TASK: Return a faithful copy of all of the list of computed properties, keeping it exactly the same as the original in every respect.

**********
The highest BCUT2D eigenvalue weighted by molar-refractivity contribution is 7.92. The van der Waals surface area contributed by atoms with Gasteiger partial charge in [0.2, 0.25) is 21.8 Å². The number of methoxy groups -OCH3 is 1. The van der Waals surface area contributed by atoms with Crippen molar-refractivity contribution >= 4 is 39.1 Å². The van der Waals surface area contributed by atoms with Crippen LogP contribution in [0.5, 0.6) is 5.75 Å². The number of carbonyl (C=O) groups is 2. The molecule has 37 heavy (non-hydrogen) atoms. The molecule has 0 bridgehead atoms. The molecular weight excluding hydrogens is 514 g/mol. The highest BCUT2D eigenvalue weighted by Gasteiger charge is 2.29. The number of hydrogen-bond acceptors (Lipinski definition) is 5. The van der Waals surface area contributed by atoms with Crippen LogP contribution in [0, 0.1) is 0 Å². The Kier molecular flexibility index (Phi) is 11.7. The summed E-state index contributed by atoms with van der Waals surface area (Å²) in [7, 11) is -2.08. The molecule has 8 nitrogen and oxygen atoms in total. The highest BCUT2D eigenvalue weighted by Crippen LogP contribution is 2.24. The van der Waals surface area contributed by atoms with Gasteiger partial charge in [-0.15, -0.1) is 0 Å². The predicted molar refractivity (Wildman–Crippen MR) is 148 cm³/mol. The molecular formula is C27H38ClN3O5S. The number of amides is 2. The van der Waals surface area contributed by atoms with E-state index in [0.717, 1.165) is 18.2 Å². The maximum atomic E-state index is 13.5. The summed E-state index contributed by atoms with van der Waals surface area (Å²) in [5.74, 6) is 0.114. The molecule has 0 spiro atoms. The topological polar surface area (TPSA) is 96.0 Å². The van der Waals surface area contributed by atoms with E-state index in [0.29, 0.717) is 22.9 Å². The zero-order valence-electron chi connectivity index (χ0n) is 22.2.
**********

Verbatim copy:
The highest BCUT2D eigenvalue weighted by molar-refractivity contribution is 7.92. The van der Waals surface area contributed by atoms with Gasteiger partial charge in [0.2, 0.25) is 21.8 Å². The number of methoxy groups -OCH3 is 1. The van der Waals surface area contributed by atoms with Crippen molar-refractivity contribution >= 4 is 39.1 Å². The van der Waals surface area contributed by atoms with Crippen LogP contribution in [0.5, 0.6) is 5.75 Å². The number of carbonyl (C=O) groups is 2. The molecule has 37 heavy (non-hydrogen) atoms. The molecule has 0 bridgehead atoms. The molecular weight excluding hydrogens is 514 g/mol. The highest BCUT2D eigenvalue weighted by Gasteiger charge is 2.29. The number of hydrogen-bond acceptors (Lipinski definition) is 5. The van der Waals surface area contributed by atoms with Crippen LogP contribution in [0, 0.1) is 0 Å². The Kier molecular flexibility index (Phi) is 11.7. The summed E-state index contributed by atoms with van der Waals surface area (Å²) in [7, 11) is -2.08. The molecule has 8 nitrogen and oxygen atoms in total. The highest BCUT2D eigenvalue weighted by Crippen LogP contribution is 2.24. The van der Waals surface area contributed by atoms with Gasteiger partial charge in [-0.15, -0.1) is 0 Å². The predicted molar refractivity (Wildman–Crippen MR) is 148 cm³/mol. The molecular formula is C27H38ClN3O5S. The number of amides is 2. The van der Waals surface area contributed by atoms with E-state index in [0.717, 1.165) is 18.2 Å². The maximum atomic E-state index is 13.5. The summed E-state index contributed by atoms with van der Waals surface area (Å²) in [5.74, 6) is 0.114. The molecule has 0 spiro atoms. The topological polar surface area (TPSA) is 96.0 Å². The van der Waals surface area contributed by atoms with E-state index in [0.29, 0.717) is 22.9 Å². The zero-order valence-electron chi connectivity index (χ0n) is 22.2.